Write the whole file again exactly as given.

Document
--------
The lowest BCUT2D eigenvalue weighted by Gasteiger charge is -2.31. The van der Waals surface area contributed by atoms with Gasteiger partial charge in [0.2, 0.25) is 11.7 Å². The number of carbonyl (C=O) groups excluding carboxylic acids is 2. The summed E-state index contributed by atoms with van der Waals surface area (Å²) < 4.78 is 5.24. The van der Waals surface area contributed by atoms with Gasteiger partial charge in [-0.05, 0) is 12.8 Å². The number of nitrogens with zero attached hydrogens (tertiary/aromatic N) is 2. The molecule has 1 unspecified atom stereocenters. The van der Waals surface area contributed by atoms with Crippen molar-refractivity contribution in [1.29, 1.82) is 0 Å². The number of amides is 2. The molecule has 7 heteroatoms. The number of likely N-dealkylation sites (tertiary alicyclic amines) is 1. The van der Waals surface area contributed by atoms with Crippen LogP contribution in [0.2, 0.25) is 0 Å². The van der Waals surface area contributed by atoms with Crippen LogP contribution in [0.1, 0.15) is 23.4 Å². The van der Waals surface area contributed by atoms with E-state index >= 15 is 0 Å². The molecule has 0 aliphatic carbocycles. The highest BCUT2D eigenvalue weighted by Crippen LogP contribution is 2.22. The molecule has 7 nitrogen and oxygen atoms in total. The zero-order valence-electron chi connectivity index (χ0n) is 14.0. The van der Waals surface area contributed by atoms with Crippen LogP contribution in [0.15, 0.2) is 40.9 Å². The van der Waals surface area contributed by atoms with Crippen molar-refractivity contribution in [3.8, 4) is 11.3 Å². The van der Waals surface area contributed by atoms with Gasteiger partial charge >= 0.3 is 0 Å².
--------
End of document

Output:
The lowest BCUT2D eigenvalue weighted by Gasteiger charge is -2.31. The van der Waals surface area contributed by atoms with Gasteiger partial charge in [0.2, 0.25) is 11.7 Å². The number of carbonyl (C=O) groups excluding carboxylic acids is 2. The summed E-state index contributed by atoms with van der Waals surface area (Å²) < 4.78 is 5.24. The van der Waals surface area contributed by atoms with Gasteiger partial charge in [-0.05, 0) is 12.8 Å². The number of nitrogens with zero attached hydrogens (tertiary/aromatic N) is 2. The molecule has 1 unspecified atom stereocenters. The van der Waals surface area contributed by atoms with Crippen molar-refractivity contribution in [1.29, 1.82) is 0 Å². The number of amides is 2. The molecule has 7 heteroatoms. The number of likely N-dealkylation sites (tertiary alicyclic amines) is 1. The van der Waals surface area contributed by atoms with Crippen LogP contribution in [0.2, 0.25) is 0 Å². The van der Waals surface area contributed by atoms with Crippen LogP contribution in [0.1, 0.15) is 23.4 Å². The van der Waals surface area contributed by atoms with E-state index >= 15 is 0 Å². The molecule has 0 aliphatic carbocycles. The highest BCUT2D eigenvalue weighted by Crippen LogP contribution is 2.22. The molecule has 7 nitrogen and oxygen atoms in total. The zero-order valence-electron chi connectivity index (χ0n) is 14.0. The van der Waals surface area contributed by atoms with Crippen LogP contribution in [0.15, 0.2) is 40.9 Å². The van der Waals surface area contributed by atoms with Crippen molar-refractivity contribution in [3.8, 4) is 11.3 Å². The van der Waals surface area contributed by atoms with Gasteiger partial charge >= 0.3 is 0 Å².